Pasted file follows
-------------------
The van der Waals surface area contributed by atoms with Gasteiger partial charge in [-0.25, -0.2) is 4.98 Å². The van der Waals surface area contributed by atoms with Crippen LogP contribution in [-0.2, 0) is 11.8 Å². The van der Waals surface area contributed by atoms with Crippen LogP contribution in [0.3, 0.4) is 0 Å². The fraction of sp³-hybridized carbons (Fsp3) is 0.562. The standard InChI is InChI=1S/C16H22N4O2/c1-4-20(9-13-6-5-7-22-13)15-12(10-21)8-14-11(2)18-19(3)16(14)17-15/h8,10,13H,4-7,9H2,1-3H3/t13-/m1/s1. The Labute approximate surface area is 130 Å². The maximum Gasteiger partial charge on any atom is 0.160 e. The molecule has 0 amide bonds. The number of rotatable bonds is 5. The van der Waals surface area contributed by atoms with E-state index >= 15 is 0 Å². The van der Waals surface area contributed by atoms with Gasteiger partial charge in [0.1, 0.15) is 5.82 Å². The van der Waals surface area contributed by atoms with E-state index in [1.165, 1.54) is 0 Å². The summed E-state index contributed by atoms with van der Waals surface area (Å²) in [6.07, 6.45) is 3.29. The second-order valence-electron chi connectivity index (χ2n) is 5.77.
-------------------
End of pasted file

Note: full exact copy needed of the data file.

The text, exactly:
The van der Waals surface area contributed by atoms with Gasteiger partial charge in [-0.25, -0.2) is 4.98 Å². The van der Waals surface area contributed by atoms with Crippen LogP contribution in [-0.2, 0) is 11.8 Å². The van der Waals surface area contributed by atoms with Crippen LogP contribution in [0.3, 0.4) is 0 Å². The fraction of sp³-hybridized carbons (Fsp3) is 0.562. The standard InChI is InChI=1S/C16H22N4O2/c1-4-20(9-13-6-5-7-22-13)15-12(10-21)8-14-11(2)18-19(3)16(14)17-15/h8,10,13H,4-7,9H2,1-3H3/t13-/m1/s1. The Labute approximate surface area is 130 Å². The maximum Gasteiger partial charge on any atom is 0.160 e. The molecule has 0 amide bonds. The number of rotatable bonds is 5. The van der Waals surface area contributed by atoms with E-state index >= 15 is 0 Å². The van der Waals surface area contributed by atoms with Gasteiger partial charge in [0.1, 0.15) is 5.82 Å². The van der Waals surface area contributed by atoms with E-state index in [1.165, 1.54) is 0 Å². The summed E-state index contributed by atoms with van der Waals surface area (Å²) in [6.07, 6.45) is 3.29. The second-order valence-electron chi connectivity index (χ2n) is 5.77.